Should we protect local heritage not nationally listed?

“Buildings that are non-designated heritage assets can be of considerable local architectural and historic significance.”

Sidmouth’s Grade III and local heritage lists

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Some might consider the protections for national heritage rather poor – as this review from last year seemed to show:

A review of heritage planning policy – Vision Group for Sidmouth

In the meantime, at a local level, planning authorities are allowed to put together their own heritage policies:

East Devon’s local heritage list – Vision Group for Sidmouth

And back in 2020, the district council adopted its policy for East Devon:

East Devon Guide for listing local heritage assets – Vision Group for Sidmouth

However, ‘non-designated heritage assets’ (those that are not nationally recognised as Grade I or II) don’t have much protection against demolition, as this recent case in Herefordshire shows:

Village fury as planners give the go-ahead to bulldoze historic school

“There is enormous and substantial local objection to the demolition of this building which is a non-designated heritage asset of highly significant importance to the settlement of Garway…”

“I find it completely unacceptable that the legislation does not allow for substantial local objection to the demolition to be properly voiced through the planning committee where local objection to the proposals would get a proper hearing or enable us to get some idea of what will follow the demolition of the building. I am struggling to understand how we can allow the demolition of such a building can even be considered given the amount of embodied carbon within the building.

Save Britain’s Heritage challenged the planners’ interpretation of the law, and added: “These buildings are non-designated heritage assets of considerable local architectural and historic significance which we consider to be perfectly suitable for conversion and reuse… The building has not been proven to beyond repair or to pose a public health risk.”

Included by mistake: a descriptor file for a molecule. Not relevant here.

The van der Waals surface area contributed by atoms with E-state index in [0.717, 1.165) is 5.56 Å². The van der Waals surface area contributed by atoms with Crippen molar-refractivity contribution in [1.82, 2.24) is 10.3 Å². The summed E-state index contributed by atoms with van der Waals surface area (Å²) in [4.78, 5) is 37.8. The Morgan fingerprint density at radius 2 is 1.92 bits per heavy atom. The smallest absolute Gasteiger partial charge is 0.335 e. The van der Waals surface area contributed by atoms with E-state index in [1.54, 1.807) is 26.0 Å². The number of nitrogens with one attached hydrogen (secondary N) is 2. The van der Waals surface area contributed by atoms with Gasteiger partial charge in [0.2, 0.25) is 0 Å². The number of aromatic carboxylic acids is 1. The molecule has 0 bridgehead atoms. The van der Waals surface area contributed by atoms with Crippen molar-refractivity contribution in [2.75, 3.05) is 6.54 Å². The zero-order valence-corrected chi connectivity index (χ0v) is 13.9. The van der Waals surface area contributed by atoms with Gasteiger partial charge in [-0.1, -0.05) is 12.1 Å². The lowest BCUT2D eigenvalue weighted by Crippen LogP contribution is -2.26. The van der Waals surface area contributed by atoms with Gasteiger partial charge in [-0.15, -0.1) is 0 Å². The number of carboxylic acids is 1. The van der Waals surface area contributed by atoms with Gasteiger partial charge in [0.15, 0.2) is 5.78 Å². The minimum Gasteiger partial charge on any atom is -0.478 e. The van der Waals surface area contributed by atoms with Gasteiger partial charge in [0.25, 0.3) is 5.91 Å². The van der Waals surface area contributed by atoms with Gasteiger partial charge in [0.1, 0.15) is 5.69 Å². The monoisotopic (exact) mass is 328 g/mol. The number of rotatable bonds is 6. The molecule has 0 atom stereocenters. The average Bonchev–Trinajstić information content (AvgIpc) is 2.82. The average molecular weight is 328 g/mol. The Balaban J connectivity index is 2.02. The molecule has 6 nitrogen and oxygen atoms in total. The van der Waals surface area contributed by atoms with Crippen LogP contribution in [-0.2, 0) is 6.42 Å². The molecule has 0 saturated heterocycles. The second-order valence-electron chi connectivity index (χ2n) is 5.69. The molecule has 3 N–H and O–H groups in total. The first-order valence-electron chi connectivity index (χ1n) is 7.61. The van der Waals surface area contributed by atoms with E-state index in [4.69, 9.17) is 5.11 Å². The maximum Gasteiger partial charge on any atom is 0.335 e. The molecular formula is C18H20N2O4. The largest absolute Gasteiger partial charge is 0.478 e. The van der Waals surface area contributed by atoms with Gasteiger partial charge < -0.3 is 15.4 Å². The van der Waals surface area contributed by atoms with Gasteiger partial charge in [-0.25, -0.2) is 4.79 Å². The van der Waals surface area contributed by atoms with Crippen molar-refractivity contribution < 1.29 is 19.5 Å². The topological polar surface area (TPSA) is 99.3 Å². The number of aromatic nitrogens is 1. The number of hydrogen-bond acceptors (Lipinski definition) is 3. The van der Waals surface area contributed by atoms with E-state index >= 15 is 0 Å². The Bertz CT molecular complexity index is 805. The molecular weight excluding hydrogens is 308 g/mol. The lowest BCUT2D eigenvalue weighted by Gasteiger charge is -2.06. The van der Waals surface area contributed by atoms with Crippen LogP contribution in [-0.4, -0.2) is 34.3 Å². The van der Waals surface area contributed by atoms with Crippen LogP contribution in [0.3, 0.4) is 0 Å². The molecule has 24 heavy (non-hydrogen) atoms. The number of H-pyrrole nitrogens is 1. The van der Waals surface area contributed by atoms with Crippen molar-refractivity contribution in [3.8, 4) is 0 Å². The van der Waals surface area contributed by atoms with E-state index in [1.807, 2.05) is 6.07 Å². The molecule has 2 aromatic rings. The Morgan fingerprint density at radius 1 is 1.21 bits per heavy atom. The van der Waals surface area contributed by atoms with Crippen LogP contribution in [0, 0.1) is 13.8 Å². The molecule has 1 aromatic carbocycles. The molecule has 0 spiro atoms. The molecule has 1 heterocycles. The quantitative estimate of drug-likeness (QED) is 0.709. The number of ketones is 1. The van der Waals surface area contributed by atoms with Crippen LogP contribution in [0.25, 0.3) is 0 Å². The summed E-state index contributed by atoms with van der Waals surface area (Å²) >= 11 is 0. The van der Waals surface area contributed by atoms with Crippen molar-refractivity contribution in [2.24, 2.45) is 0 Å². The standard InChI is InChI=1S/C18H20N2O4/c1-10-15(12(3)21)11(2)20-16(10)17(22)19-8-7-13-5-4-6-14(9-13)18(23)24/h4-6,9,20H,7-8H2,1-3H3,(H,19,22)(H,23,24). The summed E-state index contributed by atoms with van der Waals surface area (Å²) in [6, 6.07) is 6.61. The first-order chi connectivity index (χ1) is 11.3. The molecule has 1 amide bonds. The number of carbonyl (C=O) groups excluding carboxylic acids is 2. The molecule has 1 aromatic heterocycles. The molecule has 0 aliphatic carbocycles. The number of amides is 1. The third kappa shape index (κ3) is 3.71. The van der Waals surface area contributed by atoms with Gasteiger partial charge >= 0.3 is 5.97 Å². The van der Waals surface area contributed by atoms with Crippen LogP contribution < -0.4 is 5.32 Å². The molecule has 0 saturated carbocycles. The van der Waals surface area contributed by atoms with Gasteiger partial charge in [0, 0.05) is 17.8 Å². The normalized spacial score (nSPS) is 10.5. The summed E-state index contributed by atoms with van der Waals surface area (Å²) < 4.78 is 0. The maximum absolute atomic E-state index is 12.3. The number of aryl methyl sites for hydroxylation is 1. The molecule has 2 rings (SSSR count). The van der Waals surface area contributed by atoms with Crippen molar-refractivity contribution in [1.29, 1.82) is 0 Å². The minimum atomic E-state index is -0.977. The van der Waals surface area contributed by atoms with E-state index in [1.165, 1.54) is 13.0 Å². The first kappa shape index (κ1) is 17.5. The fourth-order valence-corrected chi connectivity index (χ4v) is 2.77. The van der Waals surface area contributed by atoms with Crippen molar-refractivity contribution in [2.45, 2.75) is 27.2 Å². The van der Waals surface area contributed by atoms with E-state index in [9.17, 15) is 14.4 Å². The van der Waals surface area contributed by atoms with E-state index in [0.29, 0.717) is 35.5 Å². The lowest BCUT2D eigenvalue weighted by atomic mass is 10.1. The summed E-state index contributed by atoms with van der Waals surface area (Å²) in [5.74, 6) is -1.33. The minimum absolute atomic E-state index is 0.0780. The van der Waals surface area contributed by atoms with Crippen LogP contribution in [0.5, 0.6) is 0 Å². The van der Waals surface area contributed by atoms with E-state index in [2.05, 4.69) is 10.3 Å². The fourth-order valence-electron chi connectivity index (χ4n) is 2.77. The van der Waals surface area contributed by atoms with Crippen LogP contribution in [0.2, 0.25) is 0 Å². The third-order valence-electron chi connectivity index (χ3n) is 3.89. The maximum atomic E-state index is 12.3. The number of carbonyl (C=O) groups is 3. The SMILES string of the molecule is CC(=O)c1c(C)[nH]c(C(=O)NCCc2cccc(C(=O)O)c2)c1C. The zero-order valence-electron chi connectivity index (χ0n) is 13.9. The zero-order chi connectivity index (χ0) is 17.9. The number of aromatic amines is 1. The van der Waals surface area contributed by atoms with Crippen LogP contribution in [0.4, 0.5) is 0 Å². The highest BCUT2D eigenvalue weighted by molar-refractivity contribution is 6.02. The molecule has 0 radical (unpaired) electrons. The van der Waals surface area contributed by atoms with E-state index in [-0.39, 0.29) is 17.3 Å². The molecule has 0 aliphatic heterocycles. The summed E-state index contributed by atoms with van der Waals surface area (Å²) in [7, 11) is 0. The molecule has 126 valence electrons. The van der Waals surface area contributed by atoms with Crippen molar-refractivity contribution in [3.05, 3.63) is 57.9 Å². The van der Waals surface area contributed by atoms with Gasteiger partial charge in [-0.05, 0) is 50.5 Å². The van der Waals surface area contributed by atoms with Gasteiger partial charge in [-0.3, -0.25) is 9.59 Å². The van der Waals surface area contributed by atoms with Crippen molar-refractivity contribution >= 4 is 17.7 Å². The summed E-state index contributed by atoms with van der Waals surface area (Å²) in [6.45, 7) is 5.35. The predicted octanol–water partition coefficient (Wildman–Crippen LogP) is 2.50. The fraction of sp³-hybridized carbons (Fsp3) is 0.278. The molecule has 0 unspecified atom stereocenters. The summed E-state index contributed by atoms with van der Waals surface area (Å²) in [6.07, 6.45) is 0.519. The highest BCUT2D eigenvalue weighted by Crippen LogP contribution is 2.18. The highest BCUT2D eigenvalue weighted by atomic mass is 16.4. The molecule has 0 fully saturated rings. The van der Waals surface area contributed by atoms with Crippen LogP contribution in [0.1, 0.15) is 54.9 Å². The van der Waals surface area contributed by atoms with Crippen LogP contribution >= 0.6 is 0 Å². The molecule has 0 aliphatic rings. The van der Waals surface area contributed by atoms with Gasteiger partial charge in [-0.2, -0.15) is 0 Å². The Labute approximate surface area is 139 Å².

Village fury as planners give the go-ahead to bulldoze historic school | rossgazette.com

Meanwhile in Cornwall, there are efforts to stop nationally-designated heritage from crumbling:

Cornwall’s heritage buildings at risk of collapse – Cornwall Live

As a summary of much of this, the SVA’s online talk from earlier this year asked if we should protect local heritage not nationally listed:

Heritage Talk – YouTube

Here are some links to some of the documents referred to in the talk:

Former Grade III List: EDDC Local List – Sidmouth 

With more details on each building: SUDC SIDMOUTH LOCAL LIST

1984 SVA Proposed additions to Listed Buildings: SVA 1984 additions to local list

2015 SVA Proposed additions to Listed Buildings: SVA 2015 additions to local list

Built Heritage – Vision Group for Sidmouth

Finally, heritage assets can also be an asset for the environment – as with the comment above on ’emboddied carbon’:

Making heritage greener – Vision Group for Sidmouth

Of which there was plenty in the former Fortfield Hotel – before it was burnt down:

Futures Forum: Fortfield Hotel … to … Sanditon apartments

   
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